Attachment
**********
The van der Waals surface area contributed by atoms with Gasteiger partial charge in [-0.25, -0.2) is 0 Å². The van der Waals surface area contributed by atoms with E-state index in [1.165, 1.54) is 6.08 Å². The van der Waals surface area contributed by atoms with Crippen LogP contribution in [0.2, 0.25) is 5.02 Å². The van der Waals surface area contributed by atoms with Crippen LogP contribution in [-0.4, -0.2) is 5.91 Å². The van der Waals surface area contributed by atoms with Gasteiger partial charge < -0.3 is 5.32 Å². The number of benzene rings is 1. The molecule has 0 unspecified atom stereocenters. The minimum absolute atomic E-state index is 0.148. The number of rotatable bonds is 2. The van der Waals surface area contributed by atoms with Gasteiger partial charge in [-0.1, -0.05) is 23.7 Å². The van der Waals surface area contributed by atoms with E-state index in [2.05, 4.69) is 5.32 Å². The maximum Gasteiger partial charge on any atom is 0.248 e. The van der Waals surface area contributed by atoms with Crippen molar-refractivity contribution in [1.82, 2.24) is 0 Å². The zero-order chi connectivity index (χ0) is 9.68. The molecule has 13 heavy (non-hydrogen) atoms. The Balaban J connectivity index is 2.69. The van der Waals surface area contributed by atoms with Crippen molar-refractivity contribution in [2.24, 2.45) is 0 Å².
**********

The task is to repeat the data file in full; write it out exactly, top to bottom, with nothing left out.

The van der Waals surface area contributed by atoms with Gasteiger partial charge in [-0.25, -0.2) is 0 Å². The van der Waals surface area contributed by atoms with E-state index in [1.165, 1.54) is 6.08 Å². The van der Waals surface area contributed by atoms with Crippen LogP contribution in [0.2, 0.25) is 5.02 Å². The van der Waals surface area contributed by atoms with Crippen LogP contribution in [-0.4, -0.2) is 5.91 Å². The van der Waals surface area contributed by atoms with Gasteiger partial charge < -0.3 is 5.32 Å². The number of benzene rings is 1. The molecule has 0 unspecified atom stereocenters. The minimum absolute atomic E-state index is 0.148. The number of rotatable bonds is 2. The van der Waals surface area contributed by atoms with Gasteiger partial charge in [-0.1, -0.05) is 23.7 Å². The van der Waals surface area contributed by atoms with E-state index in [2.05, 4.69) is 5.32 Å². The maximum Gasteiger partial charge on any atom is 0.248 e. The van der Waals surface area contributed by atoms with Crippen molar-refractivity contribution in [1.82, 2.24) is 0 Å². The zero-order chi connectivity index (χ0) is 9.68. The molecule has 13 heavy (non-hydrogen) atoms. The Balaban J connectivity index is 2.69. The van der Waals surface area contributed by atoms with Crippen molar-refractivity contribution in [2.24, 2.45) is 0 Å².